At a time when
But for political junkies, Schumer's speech at the
Somewhere, a straw man's ears are burning.
His greatest hits are familiar to anyone who has paid attention. From "you didn't build that" to "government is us," Obama has cast government as the engine of progress. His 2012 campaign's "Life of Julia" ad was a tech-friendly updating of Wilson's progressive vision of getting the individual to "marry his interests to the state." Obama laid out that vision in great detail in his second inaugural and countless other speeches. More important, he has pushed policies -- from Obamacare to tax hikes -- to back up his rhetoric.
In Schumer's telling, however, the Democrats must "embrace government." What movie was he watching? This is the essence of ideological liberalism: Government is always the answer. It would be fun to see Schumer as a contestant on Jeopardy responding to every category, "What is proof we need more government?"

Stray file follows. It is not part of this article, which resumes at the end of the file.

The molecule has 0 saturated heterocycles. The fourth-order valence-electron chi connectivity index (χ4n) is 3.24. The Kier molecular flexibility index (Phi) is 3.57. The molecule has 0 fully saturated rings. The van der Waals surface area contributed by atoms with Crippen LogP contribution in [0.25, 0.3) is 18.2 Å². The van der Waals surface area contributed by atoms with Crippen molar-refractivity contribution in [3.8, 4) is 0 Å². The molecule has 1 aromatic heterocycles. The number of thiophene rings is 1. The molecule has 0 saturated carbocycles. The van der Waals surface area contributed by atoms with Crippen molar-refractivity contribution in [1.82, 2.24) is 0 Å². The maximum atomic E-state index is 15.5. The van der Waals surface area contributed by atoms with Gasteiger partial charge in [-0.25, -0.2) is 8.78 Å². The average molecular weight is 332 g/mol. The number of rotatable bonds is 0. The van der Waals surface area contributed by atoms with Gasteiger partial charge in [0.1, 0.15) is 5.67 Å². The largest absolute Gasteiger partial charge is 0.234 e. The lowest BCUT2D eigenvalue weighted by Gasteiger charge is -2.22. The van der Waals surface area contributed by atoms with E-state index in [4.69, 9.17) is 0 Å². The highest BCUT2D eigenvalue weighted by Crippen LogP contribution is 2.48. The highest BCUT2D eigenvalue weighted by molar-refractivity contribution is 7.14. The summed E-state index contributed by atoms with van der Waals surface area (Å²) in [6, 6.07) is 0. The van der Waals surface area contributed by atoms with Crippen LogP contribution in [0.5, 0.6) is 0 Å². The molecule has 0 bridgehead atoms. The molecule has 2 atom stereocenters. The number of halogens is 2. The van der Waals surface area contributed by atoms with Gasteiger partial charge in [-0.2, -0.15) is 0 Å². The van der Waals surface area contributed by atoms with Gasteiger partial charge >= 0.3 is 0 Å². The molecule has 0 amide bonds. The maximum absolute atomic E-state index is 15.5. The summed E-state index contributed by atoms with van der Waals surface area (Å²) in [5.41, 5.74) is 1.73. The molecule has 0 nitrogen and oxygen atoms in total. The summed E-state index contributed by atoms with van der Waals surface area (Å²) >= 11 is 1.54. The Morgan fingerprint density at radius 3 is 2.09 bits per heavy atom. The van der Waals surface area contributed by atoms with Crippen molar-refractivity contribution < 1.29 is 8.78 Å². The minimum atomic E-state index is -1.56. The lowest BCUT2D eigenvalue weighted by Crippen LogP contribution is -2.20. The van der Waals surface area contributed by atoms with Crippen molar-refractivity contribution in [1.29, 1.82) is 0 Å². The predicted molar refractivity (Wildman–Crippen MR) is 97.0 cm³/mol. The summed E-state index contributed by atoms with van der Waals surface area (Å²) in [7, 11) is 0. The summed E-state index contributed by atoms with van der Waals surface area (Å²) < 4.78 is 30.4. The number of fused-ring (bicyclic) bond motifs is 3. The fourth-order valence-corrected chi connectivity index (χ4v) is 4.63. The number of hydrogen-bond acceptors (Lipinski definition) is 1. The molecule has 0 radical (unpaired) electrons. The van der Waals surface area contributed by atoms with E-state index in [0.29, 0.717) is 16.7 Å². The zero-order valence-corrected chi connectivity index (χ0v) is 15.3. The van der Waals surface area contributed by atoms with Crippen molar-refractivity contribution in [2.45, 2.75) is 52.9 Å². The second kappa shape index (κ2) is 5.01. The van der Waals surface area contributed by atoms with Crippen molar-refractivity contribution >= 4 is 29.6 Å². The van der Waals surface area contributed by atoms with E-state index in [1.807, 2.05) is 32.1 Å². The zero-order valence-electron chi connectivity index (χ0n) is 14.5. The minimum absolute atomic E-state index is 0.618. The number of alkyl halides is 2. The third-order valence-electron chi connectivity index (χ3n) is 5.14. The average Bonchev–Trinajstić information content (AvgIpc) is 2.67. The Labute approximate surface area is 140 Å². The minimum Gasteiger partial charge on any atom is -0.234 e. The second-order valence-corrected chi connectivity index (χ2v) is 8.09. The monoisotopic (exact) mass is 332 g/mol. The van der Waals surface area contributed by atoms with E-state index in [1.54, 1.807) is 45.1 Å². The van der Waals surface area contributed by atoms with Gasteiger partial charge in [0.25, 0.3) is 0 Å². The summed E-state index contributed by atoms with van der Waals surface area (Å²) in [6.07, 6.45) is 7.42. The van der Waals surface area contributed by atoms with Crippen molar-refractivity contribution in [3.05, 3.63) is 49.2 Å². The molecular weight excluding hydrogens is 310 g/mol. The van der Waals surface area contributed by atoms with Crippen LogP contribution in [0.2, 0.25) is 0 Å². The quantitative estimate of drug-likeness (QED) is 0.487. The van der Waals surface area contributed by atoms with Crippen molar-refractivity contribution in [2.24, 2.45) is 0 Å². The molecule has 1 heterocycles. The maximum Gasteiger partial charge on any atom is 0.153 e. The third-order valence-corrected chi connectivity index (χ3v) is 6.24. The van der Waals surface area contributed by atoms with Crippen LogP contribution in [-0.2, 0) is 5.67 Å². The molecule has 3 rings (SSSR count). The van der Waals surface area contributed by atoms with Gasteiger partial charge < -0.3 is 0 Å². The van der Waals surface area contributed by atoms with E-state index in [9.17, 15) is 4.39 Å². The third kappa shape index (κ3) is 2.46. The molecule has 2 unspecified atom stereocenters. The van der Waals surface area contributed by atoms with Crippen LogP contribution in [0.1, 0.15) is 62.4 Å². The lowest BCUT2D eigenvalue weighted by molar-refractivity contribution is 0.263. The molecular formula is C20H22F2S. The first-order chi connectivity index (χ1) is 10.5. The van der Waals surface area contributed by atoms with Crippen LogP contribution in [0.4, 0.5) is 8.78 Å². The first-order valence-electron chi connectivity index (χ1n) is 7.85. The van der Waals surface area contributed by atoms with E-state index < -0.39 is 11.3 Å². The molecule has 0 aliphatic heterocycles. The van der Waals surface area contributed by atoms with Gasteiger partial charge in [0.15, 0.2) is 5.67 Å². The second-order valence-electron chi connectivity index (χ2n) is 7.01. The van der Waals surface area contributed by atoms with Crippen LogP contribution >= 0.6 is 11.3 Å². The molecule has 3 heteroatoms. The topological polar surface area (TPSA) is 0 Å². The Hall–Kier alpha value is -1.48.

Because liberals lack philosophical diversity on the role of government, all they have left to disagree about is tactics. And that's where Schumer's speech is a breath of fresh air. The senator has no principled objection to a government takeover of health care; what he objects to now is the timing. Back in 2009-10, he was a vocal champion of the law.
Last week, he said, "Unfortunately, Democrats blew the opportunity the American people gave them. We took their mandate and put all of our focus on the wrong problem -- health care reform."
The senator said he still favors Obamacare's goals, but "it wasn't the change we were hired to make." Voters wanted Obama and his party to fix the economy. Indeed, in a remarkable moment of honest cynicism, Schumer went into great detail lamenting how the law was designed to help mostly poor people who for the most part don't vote.
Morally, this is a fascinating admission. In Schumer's hierarchy of needs, winning elections for Democrats matters more than helping the truly needy. Call it uncompassionate liberalism.
The great irony here is that Schumer is widely seen as a blocking tackle for
The irony is that Clinton's appeal is that she will reincarnate the alleged successes of her husband's presidency. The hitch:
And that, for Schumer, Obama and